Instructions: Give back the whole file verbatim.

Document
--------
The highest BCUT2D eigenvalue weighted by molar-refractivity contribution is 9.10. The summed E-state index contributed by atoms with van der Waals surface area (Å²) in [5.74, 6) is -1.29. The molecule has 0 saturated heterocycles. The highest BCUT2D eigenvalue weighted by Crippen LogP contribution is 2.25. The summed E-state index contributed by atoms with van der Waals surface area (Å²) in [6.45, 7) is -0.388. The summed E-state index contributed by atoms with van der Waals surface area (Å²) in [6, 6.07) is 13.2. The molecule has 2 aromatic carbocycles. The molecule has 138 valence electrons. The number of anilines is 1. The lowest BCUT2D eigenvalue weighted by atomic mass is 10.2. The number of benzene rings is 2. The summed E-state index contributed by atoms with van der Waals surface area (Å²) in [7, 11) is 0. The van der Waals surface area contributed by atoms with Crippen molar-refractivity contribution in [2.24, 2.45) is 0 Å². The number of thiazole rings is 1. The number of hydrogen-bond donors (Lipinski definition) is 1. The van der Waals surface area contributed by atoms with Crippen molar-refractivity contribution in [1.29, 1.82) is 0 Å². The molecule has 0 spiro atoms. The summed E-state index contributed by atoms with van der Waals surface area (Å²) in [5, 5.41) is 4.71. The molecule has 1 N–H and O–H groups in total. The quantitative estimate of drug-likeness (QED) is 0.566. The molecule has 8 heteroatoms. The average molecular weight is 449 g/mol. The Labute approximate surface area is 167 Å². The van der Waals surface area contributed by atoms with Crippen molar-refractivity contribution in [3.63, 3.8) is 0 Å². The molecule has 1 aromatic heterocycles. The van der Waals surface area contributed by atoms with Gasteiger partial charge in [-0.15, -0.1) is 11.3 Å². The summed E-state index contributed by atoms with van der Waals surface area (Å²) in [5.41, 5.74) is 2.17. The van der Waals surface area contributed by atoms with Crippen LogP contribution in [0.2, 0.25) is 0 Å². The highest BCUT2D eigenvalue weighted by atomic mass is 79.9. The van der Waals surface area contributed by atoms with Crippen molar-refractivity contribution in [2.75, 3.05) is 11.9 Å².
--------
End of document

The highest BCUT2D eigenvalue weighted by molar-refractivity contribution is 9.10. The summed E-state index contributed by atoms with van der Waals surface area (Å²) in [5.74, 6) is -1.29. The molecule has 0 saturated heterocycles. The highest BCUT2D eigenvalue weighted by Crippen LogP contribution is 2.25. The summed E-state index contributed by atoms with van der Waals surface area (Å²) in [6.45, 7) is -0.388. The summed E-state index contributed by atoms with van der Waals surface area (Å²) in [6, 6.07) is 13.2. The molecule has 2 aromatic carbocycles. The molecule has 138 valence electrons. The number of anilines is 1. The lowest BCUT2D eigenvalue weighted by atomic mass is 10.2. The number of benzene rings is 2. The summed E-state index contributed by atoms with van der Waals surface area (Å²) in [7, 11) is 0. The van der Waals surface area contributed by atoms with Crippen molar-refractivity contribution in [2.24, 2.45) is 0 Å². The number of thiazole rings is 1. The number of hydrogen-bond donors (Lipinski definition) is 1. The van der Waals surface area contributed by atoms with Crippen molar-refractivity contribution in [1.29, 1.82) is 0 Å². The molecule has 0 spiro atoms. The summed E-state index contributed by atoms with van der Waals surface area (Å²) in [5, 5.41) is 4.71. The molecule has 1 N–H and O–H groups in total. The quantitative estimate of drug-likeness (QED) is 0.566. The molecule has 8 heteroatoms. The average molecular weight is 449 g/mol. The Labute approximate surface area is 167 Å². The van der Waals surface area contributed by atoms with Crippen molar-refractivity contribution in [3.63, 3.8) is 0 Å². The molecule has 1 aromatic heterocycles. The van der Waals surface area contributed by atoms with Gasteiger partial charge in [-0.15, -0.1) is 11.3 Å². The summed E-state index contributed by atoms with van der Waals surface area (Å²) in [5.41, 5.74) is 2.17. The van der Waals surface area contributed by atoms with Crippen LogP contribution in [0.2, 0.25) is 0 Å². The highest BCUT2D eigenvalue weighted by atomic mass is 79.9. The van der Waals surface area contributed by atoms with Crippen molar-refractivity contribution in [2.75, 3.05) is 11.9 Å².